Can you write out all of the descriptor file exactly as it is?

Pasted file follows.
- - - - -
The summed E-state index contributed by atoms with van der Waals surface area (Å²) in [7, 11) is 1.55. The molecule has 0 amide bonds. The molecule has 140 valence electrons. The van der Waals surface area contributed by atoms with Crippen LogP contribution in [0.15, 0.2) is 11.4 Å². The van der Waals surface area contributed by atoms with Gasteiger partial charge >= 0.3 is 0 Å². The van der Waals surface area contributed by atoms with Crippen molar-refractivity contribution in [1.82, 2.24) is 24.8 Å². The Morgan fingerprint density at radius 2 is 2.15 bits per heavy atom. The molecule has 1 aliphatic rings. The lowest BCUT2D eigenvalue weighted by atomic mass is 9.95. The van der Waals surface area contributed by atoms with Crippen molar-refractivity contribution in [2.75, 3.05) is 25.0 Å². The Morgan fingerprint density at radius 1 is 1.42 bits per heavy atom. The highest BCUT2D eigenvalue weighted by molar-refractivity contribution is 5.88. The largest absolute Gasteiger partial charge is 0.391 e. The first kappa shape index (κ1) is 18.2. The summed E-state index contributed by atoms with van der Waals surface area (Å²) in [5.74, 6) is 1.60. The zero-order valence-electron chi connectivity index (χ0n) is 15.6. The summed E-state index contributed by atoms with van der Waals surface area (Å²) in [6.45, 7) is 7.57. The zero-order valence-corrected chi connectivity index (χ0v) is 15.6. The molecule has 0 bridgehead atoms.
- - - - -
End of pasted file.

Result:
The summed E-state index contributed by atoms with van der Waals surface area (Å²) in [7, 11) is 1.55. The molecule has 0 amide bonds. The molecule has 140 valence electrons. The van der Waals surface area contributed by atoms with Crippen LogP contribution in [0.15, 0.2) is 11.4 Å². The van der Waals surface area contributed by atoms with Gasteiger partial charge >= 0.3 is 0 Å². The van der Waals surface area contributed by atoms with Crippen molar-refractivity contribution in [1.82, 2.24) is 24.8 Å². The Morgan fingerprint density at radius 2 is 2.15 bits per heavy atom. The molecule has 1 aliphatic rings. The lowest BCUT2D eigenvalue weighted by atomic mass is 9.95. The van der Waals surface area contributed by atoms with Crippen molar-refractivity contribution in [2.75, 3.05) is 25.0 Å². The Morgan fingerprint density at radius 1 is 1.42 bits per heavy atom. The highest BCUT2D eigenvalue weighted by molar-refractivity contribution is 5.88. The largest absolute Gasteiger partial charge is 0.391 e. The first kappa shape index (κ1) is 18.2. The summed E-state index contributed by atoms with van der Waals surface area (Å²) in [5.74, 6) is 1.60. The zero-order valence-electron chi connectivity index (χ0n) is 15.6. The summed E-state index contributed by atoms with van der Waals surface area (Å²) in [6.45, 7) is 7.57. The zero-order valence-corrected chi connectivity index (χ0v) is 15.6. The molecule has 0 bridgehead atoms.